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Divorce became my SUPERPOWER

**After her first marriage ended, Caroline Strawson had £70,000 debts and lost her home
**Best selling author, Caroline, known as The Divorce & Breakup Coach, helps clients to see divorce as a SUPERPOWER and a catalyst for change
**This D-Day, Caroline Strawson wants to help others realise that divorce need not be the end but a catalyst to redesign your life
**She implores you to not to put your self-worth and happiness in somebody else’s hands

As lawyers across the country are braced for a spike in enquiries of people looking to divorce on January 8th, the day dubbed D-Day ('Divorce Day’), best selling author and one of the UK’s first accredited Divorce and Breakup Coaches, Caroline Strawson is poised to offer support to anyone struggling with the idea of facing 2019 after a breakup, with a marathon live online mentoring session throughout the day.

Northampton based mum of 2, Caroline Strawson went from being a traditional ‘fairy-tale’family, to becoming a desperate ex-wife who was driven by fear after being left with accumulated debt of £70k and 2 children to care for when her marriage broke down. Fast forward 6 years and she is running three successful businesses, and has turned her life around from self-harming and not being able to leave the house, to now inspiring other businesswomen globally, becoming a best-selling author and is now known as The Divorce & Breakup Coach helping clients to not just bounce back after their divorce, but bounce forward to see divorce as a SUPERPOWER and a catalyst for change.

As online divorce searches are about to surge (according to data, more than 40,500 people will search “divorce” online in January*), this D-Day, Caroline Strawson wants to help others realise that a divorce need not be the end but a catalyst to redesign your life to be one where you can truly be happy once again by focusing on core areas you can control. Using the positive psychology of PERMAH, which looks atthe five core elements of psychological well-being and happiness - P – Positive Emotion, E – Engagement, R – Relationships, M – Meaning, A – Accomplishments, H – Health - Caroline coaches clients to identify how they can increase their happiness and overall life satisfaction. She believes that by focusing on these five elements when going through a divorce can help people reach a life of fulfilment, happiness, and meaning.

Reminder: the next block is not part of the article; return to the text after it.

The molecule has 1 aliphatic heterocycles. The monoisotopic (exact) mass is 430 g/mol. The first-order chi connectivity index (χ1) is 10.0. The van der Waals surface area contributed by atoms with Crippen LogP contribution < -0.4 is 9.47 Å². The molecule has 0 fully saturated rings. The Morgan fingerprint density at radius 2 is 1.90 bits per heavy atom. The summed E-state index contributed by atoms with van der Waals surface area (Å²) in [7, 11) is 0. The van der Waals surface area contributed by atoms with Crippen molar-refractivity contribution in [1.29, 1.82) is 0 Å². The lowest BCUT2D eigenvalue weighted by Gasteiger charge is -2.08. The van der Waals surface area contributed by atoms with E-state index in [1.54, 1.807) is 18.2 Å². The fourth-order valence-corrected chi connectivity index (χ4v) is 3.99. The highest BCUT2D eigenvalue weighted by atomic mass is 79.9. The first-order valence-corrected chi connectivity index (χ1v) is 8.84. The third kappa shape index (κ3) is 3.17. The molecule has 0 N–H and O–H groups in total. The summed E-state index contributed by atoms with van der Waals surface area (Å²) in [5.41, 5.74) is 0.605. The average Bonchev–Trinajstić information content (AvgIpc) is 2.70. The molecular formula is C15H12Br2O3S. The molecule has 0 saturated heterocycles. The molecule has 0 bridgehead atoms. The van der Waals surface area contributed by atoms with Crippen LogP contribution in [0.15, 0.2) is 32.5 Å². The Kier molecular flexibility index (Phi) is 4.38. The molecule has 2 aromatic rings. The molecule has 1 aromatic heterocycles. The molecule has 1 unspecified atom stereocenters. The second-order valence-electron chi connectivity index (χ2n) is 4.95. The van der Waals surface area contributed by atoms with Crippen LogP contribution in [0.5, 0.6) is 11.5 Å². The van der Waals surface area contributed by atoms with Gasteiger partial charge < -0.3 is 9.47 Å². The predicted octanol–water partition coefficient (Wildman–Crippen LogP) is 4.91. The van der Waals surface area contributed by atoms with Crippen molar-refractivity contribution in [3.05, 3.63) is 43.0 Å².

On the 8th January she will be running a free interactive mentoring session in her group providing support for anyone who needs it, and access to her advice via live FAQs for a full 8 hours as part of her mission to empower those going through a breakup.

Caroline believes there are a number of reasons for the rise in divorces in January, such as the stress of trying to create the perfect Christmas, financial troubles exacerbated by festive spending demands, or the new year meaning people are more adamant on a change.

Caroline said: “The reality is that in January couples get to crisis point after existing relationship tensions have come to a head over Christmas. There is so much pressure over the festive period for families to have a picture perfect Christmas – trust me I have been there –I was obsessed with what others were thinking and how they perceived our family –my fairy tale looking life was so important to me. But the reality was that none of it was real – don’t just stay for the picture perfect family when you’re simply no longer happy with your spouse.”
“It is do important to reclaim your happiness – value your happiness rather than being unhappily married. A divorce is about taking control back of your life and stop putting your self-worth and happiness in somebody else’s hands. Happiness is yours to reclaim.”

Having suffered years of emotional abuse within her marriage, Caroline knows first-hand how tough the divorce process can be especially when dealing with high conflict. She said:“I am so passionate about helping others by being their strength and light in the darkest of times so they don’t feel alone. I aim to empower them through the power of Positive Psychology, her own unique coaching techniques and proven, practical exercises that she has learnt through experience, training and personal hindsight.”